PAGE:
The idea is that, as artificially intelligent robots become more and more commonplace, that robots will legally need to be made in such a way that they will not harm humans, or allow humans to be harmed through their actions. If they do, then the robots (and more likely their creators) will need to be held responsible for their actions.

The report also suggests that all robots should be made with a “kill switch” that would allow them to be powered off should they go rogue and become too powerful with their AI.

The report also suggests that robots should be broken down into subcategories in such a way that identifies them as devices that are self-learning, or as a robot that adapt its behaviors and actions to its environment. Those categories would then help individuals understand what risk and opportunities are available with such robots.

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Eight men as rich as half the world; Pound sinks on Brexit anxiety; Crude oil faces slippery road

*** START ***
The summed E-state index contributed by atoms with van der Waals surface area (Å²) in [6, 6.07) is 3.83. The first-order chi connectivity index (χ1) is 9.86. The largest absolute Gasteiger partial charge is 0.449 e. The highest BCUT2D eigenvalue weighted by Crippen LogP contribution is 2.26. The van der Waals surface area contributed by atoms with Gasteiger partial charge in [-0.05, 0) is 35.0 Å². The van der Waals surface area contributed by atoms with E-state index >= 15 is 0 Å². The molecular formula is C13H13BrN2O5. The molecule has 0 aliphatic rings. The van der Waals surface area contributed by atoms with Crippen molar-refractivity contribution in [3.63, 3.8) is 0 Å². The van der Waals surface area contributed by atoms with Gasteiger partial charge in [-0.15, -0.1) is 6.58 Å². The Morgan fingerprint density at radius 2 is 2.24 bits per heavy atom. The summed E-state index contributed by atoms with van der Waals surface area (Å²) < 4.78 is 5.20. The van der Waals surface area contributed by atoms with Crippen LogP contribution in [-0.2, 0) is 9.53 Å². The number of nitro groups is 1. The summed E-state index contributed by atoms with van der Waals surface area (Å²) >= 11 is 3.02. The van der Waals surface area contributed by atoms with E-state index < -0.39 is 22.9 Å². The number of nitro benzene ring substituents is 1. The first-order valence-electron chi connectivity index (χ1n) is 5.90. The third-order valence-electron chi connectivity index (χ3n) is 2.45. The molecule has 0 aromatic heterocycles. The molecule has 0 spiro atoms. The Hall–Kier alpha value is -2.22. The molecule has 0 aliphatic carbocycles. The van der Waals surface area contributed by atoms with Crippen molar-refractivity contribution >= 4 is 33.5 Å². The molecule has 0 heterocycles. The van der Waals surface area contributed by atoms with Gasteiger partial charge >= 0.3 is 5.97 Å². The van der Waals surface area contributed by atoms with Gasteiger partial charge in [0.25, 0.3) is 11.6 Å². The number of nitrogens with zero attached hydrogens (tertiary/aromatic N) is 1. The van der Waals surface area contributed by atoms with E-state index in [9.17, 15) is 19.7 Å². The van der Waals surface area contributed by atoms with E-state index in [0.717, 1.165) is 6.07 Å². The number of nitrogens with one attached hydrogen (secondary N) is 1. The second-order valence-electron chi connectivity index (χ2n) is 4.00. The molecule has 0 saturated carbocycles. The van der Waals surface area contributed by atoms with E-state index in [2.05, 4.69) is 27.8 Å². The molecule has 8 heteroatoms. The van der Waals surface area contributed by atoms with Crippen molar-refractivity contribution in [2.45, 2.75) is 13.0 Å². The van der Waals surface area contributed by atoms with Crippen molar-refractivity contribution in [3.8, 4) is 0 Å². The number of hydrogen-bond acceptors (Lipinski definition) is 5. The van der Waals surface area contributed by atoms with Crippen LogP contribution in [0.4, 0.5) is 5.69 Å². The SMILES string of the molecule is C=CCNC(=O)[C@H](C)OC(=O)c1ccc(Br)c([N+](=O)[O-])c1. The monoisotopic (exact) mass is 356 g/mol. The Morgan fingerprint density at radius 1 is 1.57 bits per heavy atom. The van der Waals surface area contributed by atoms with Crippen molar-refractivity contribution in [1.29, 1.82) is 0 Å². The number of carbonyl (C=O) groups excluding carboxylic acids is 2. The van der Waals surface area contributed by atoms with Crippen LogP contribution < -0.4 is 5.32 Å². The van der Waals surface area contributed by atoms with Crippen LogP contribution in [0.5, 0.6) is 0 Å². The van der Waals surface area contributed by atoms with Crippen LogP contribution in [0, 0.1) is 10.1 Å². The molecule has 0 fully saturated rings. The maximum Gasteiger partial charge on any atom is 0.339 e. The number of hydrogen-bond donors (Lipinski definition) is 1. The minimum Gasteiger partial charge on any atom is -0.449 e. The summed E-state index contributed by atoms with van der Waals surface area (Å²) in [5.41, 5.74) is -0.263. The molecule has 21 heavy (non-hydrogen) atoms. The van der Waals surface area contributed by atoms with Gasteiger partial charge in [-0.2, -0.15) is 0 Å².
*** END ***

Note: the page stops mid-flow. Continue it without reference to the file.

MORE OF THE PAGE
1 Eight men as rich as half the world (Larry Elliott in The Guardian) The world’s eight richest billionaires control the same wealth between them as the poorest half of the globe’s population, according to a charity warning of an ever-increasing and dangerous concentration of wealth.

In a report published to coincide with the start of the week-long World Economic Forum in Davos, Switzerland, Oxfam said it was “beyond grotesque” that a handful of rich men headed by the Microsoft founder Bill Gates are worth $426bn, equivalent to the wealth of 3.6 billion people.

The development charity called for a new economic model to reverse an inequality trend that it said helped to explain Brexit and Donald Trump’s victory in the US presidential election. Oxfam blamed rising inequality on aggressive wage restraint, tax dodging and the squeezing of producers by companies, adding that businesses were too focused on delivering ever-higher returns to wealthy owners and top executives.